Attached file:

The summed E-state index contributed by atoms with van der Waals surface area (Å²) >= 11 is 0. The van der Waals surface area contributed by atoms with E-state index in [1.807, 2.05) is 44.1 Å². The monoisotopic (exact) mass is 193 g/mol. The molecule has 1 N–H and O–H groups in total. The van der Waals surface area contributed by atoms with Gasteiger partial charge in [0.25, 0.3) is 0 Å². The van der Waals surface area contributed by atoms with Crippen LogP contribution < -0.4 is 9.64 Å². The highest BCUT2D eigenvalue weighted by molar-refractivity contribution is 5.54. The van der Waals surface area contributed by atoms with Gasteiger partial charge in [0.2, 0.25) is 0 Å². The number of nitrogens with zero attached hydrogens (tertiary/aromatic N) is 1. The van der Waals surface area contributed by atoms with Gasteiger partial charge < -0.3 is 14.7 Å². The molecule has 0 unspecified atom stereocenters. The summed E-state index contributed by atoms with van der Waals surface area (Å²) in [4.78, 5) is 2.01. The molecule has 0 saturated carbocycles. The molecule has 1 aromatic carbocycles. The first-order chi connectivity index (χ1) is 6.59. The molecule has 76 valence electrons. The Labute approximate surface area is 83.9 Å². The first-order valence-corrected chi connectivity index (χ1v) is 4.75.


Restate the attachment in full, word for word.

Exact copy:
The summed E-state index contributed by atoms with van der Waals surface area (Å²) >= 11 is 0. The van der Waals surface area contributed by atoms with E-state index in [1.807, 2.05) is 44.1 Å². The monoisotopic (exact) mass is 193 g/mol. The molecule has 1 N–H and O–H groups in total. The van der Waals surface area contributed by atoms with Gasteiger partial charge in [0.25, 0.3) is 0 Å². The van der Waals surface area contributed by atoms with Crippen LogP contribution < -0.4 is 9.64 Å². The highest BCUT2D eigenvalue weighted by molar-refractivity contribution is 5.54. The van der Waals surface area contributed by atoms with Gasteiger partial charge in [0.2, 0.25) is 0 Å². The number of nitrogens with zero attached hydrogens (tertiary/aromatic N) is 1. The van der Waals surface area contributed by atoms with Gasteiger partial charge < -0.3 is 14.7 Å². The molecule has 0 unspecified atom stereocenters. The summed E-state index contributed by atoms with van der Waals surface area (Å²) in [4.78, 5) is 2.01. The molecule has 0 saturated carbocycles. The molecule has 1 aromatic carbocycles. The first-order chi connectivity index (χ1) is 6.59. The molecule has 76 valence electrons. The Labute approximate surface area is 83.9 Å². The first-order valence-corrected chi connectivity index (χ1v) is 4.75.